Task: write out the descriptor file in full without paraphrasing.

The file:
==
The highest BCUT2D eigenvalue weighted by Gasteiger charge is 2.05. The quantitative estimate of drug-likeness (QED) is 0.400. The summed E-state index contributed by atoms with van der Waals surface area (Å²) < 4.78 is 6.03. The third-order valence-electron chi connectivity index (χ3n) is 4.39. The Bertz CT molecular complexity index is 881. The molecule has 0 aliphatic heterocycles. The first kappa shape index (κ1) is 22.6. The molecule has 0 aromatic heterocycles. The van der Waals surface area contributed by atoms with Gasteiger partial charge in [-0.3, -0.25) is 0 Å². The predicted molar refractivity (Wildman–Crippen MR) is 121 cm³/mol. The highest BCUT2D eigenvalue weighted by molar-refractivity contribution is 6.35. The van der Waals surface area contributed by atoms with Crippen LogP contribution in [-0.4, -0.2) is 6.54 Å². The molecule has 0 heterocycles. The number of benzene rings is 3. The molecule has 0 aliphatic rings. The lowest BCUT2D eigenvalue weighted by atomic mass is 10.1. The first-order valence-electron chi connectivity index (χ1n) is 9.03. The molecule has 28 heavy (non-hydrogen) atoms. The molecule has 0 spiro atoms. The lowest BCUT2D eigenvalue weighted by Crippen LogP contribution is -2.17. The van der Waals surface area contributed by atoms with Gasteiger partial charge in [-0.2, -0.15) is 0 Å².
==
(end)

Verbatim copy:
The highest BCUT2D eigenvalue weighted by Gasteiger charge is 2.05. The quantitative estimate of drug-likeness (QED) is 0.400. The summed E-state index contributed by atoms with van der Waals surface area (Å²) < 4.78 is 6.03. The third-order valence-electron chi connectivity index (χ3n) is 4.39. The Bertz CT molecular complexity index is 881. The molecule has 0 aliphatic heterocycles. The first kappa shape index (κ1) is 22.6. The molecule has 0 aromatic heterocycles. The van der Waals surface area contributed by atoms with Gasteiger partial charge in [-0.3, -0.25) is 0 Å². The predicted molar refractivity (Wildman–Crippen MR) is 121 cm³/mol. The highest BCUT2D eigenvalue weighted by molar-refractivity contribution is 6.35. The van der Waals surface area contributed by atoms with Crippen LogP contribution in [-0.4, -0.2) is 6.54 Å². The molecule has 0 heterocycles. The number of benzene rings is 3. The molecule has 0 aliphatic rings. The lowest BCUT2D eigenvalue weighted by atomic mass is 10.1. The first-order valence-electron chi connectivity index (χ1n) is 9.03. The molecule has 28 heavy (non-hydrogen) atoms. The molecule has 0 spiro atoms. The lowest BCUT2D eigenvalue weighted by Crippen LogP contribution is -2.17. The van der Waals surface area contributed by atoms with Gasteiger partial charge in [-0.2, -0.15) is 0 Å².